August 4, 2021

Market recap

Dow Jones


+278.24 (+0.80%)

S&P 500


+35.99 (+0.82%)



+80.23 (+0.55%)



+$0.09 (+0.32%)

Wolverine Worldwide


+$1.59 (+4.73%)



+$0.35 (+0.22%)

Amid evolving news surrounding COVID-19 and the economic reopening, your financial needs are our top priority. For more information,click here.


Top Story

Infrastructure Bill to Increase Internet Access

A Boost for Internet Providers

This week, the $1 trillion infrastructure bill is making its way through the Senate. The bill includes $65 billion to help improve internet access for low-income and remote communities, which could give internet providers like AT&T (T) and Charter Communications (CHTR) a boost.

Though the bill will likely go through changes before it becomes law, it could include $40 billion in grants for states to give out to internet providers who commit to expanding the reach of their networks. AT&T has said that it is already planning to grow its fiber-optic network to serve millions of new locations, but government support could help with this process for it and other internet providers.

Help for Low-Income Families

The bill in its current form also provides money to extend a program which helped low-income Americans pay for their internet and phone bills during the pandemic. Over 825 providers signed up to offer service through the program.

This fund has helped low-income families weather a difficult time. It has also aided internet and phone companies, which have been able to retain customers because they are receiving aid.

The Importance of Internet Access

The pandemic highlighted the importance of expanding access to high-speed internet in the US. Internet access became even more crucial for students when millions of schools went remote. Additionally, people in both high- and low-wage jobs needed fast, reliable internet access for work. A study showed that the absence of high-speed internet during the pandemic caused a 3% drop in labor productivity in the US.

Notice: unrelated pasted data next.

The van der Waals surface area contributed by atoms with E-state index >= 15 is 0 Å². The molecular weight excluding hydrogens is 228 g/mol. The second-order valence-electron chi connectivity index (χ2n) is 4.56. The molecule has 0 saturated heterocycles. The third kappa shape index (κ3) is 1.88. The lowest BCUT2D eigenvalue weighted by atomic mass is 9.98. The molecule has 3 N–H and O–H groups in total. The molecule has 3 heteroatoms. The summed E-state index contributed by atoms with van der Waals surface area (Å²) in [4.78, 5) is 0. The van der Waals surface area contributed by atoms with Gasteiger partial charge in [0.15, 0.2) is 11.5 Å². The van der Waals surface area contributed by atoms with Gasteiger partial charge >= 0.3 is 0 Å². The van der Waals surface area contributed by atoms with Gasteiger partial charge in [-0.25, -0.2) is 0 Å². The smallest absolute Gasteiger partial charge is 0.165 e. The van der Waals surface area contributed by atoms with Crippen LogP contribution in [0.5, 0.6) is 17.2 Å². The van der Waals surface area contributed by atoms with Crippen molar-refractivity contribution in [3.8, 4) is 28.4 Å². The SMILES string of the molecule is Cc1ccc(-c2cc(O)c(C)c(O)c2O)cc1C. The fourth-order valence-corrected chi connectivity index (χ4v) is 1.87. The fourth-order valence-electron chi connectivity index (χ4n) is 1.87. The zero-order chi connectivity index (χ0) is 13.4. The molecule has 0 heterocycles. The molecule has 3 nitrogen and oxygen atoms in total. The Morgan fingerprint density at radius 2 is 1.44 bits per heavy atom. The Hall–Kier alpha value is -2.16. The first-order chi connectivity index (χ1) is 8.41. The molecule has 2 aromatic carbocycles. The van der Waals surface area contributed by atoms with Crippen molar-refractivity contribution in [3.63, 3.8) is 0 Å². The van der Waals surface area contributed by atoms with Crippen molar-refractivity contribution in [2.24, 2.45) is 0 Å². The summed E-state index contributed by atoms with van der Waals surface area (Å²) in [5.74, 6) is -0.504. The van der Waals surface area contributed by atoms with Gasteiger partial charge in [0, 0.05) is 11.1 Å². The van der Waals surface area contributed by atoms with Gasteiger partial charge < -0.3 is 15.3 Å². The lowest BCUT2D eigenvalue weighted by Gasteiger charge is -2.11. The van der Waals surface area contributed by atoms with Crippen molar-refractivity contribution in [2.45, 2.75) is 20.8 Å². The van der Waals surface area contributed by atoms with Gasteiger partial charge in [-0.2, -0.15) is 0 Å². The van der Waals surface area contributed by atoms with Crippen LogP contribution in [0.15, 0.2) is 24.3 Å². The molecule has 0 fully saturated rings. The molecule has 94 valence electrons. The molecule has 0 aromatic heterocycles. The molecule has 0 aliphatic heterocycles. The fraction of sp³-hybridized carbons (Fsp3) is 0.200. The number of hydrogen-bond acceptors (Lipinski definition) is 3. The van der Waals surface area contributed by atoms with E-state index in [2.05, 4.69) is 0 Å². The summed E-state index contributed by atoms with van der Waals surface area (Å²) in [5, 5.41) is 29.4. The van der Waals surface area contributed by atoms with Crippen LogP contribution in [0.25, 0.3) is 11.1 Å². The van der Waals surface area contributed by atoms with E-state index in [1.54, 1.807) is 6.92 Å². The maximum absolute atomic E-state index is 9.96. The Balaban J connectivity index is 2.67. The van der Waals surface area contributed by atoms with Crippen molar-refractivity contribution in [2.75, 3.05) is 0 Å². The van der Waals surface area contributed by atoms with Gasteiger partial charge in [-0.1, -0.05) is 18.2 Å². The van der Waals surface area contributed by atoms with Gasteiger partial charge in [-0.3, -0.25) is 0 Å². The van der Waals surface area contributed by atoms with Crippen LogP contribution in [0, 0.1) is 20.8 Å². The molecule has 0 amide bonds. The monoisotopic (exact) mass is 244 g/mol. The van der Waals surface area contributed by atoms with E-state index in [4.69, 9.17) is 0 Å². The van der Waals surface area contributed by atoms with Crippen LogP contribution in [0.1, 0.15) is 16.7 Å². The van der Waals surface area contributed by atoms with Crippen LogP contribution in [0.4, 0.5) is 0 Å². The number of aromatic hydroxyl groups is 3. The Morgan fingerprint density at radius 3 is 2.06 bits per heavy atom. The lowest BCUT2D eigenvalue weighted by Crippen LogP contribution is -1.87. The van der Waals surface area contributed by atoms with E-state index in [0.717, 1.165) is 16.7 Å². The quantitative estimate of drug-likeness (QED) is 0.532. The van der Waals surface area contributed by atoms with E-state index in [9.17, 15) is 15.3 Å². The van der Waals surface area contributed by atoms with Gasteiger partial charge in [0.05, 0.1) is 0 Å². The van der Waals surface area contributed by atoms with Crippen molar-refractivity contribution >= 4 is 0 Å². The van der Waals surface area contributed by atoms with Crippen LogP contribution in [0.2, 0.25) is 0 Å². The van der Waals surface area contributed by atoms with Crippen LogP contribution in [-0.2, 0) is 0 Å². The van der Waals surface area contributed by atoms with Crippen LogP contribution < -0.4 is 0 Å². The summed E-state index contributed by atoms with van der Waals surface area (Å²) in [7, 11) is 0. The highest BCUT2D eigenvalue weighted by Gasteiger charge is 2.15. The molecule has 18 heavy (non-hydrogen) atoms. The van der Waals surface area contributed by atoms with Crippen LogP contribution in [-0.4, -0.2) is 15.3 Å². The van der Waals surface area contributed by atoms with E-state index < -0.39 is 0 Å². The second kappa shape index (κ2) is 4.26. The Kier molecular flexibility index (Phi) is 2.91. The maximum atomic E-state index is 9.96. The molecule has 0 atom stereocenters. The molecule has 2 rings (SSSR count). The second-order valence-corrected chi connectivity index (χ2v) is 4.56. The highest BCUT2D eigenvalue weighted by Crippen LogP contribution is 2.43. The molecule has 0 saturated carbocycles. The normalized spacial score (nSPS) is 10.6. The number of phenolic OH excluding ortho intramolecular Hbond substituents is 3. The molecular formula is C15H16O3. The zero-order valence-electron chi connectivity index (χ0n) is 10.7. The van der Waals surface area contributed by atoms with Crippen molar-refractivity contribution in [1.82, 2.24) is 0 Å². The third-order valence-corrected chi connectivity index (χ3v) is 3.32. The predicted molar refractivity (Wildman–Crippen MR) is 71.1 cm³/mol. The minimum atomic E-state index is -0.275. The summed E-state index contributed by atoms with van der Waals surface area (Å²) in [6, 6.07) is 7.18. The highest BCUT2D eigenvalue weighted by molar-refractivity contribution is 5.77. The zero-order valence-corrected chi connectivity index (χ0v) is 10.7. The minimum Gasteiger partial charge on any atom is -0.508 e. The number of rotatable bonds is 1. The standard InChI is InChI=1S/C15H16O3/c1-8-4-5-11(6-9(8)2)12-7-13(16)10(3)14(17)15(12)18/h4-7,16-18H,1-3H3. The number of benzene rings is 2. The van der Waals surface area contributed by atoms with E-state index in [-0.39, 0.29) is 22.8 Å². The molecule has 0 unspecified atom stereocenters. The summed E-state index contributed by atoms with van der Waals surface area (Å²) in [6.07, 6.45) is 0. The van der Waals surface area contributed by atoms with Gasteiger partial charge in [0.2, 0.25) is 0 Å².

Many companies are deciding to keep remote or hybrid work models in place, not just for executives, but for executive assistants, bookkeepers, and other workers who used to work in offices. Access to good internet will help cut down on inequality as the economy becomes increasingly digitized.

Setting Yourself up for Financial Success

Are you in an endless spend/save/spend cycle? Reaching savings goals takes time and effort, but with a few tried and true strategies that work for you, it doesn’t have to be hard.

Brian Walsh, SoFi Financial Planner, gives you tips to save your money and make progress on your goals. Watch the video below to hear Brian’s 5 steps for reaching your savings goals.


Wolverine Acquires Sweaty Betty

Wolverine Diversifies Away from Footwear

Wolverine Worldwide (WWW) is acquiring activewear brand Sweaty Betty for $410 million in cash. Wolverine has been in the shoe business since 1883. It currently owns and operates many shoe brands including Keds, Sperry, Saucony, and Chaco. Sweaty Betty will be Wolverine’s first brand which is not focused on footwear, but the company hopes to launch collaborations between Sweaty Betty and its existing brands.

“Sweaty Betty aligns perfectly with our strategic growth plan for Wolverine Worldwide, as we focus on growing digital channels, expanding our international footprint, and building our brand portfolio beyond footwear,” said Brendan Hoffman, President and incoming CEO of Wolverine.

The Activewear Boom

Activewear sales have been climbing for some time. The pandemic accelerated this trend as people wore leggings and sweatshirts not just to work out, but also to lounge and work from home. With many companies deciding to keep hybrid and remote work in place, the activewear boom is expected to continue.

Brands specializing in activewear, like Lululemon (LULU) and Nike (NKE), have seen growth during the pandemic. Additionally, companies from other parts of the apparel industry are working to gain ground in the activewear sector. Brands like J.Crew and Tory Burch LLC have recently launched workout clothing lines, and department stores like Kohl’s (KSS) and Nordstrom (JWN) are also investing in more activewear offerings.

Wolverine’s Plans for Sweaty Betty

Sweaty Betty was founded in the UK. Its products are currently sold at about 60 brick-and-mortar locations in Britain as well as a few stores in Hong Kong. Some Sweaty Betty items are also available at Nordstrom locations in the US and Canada.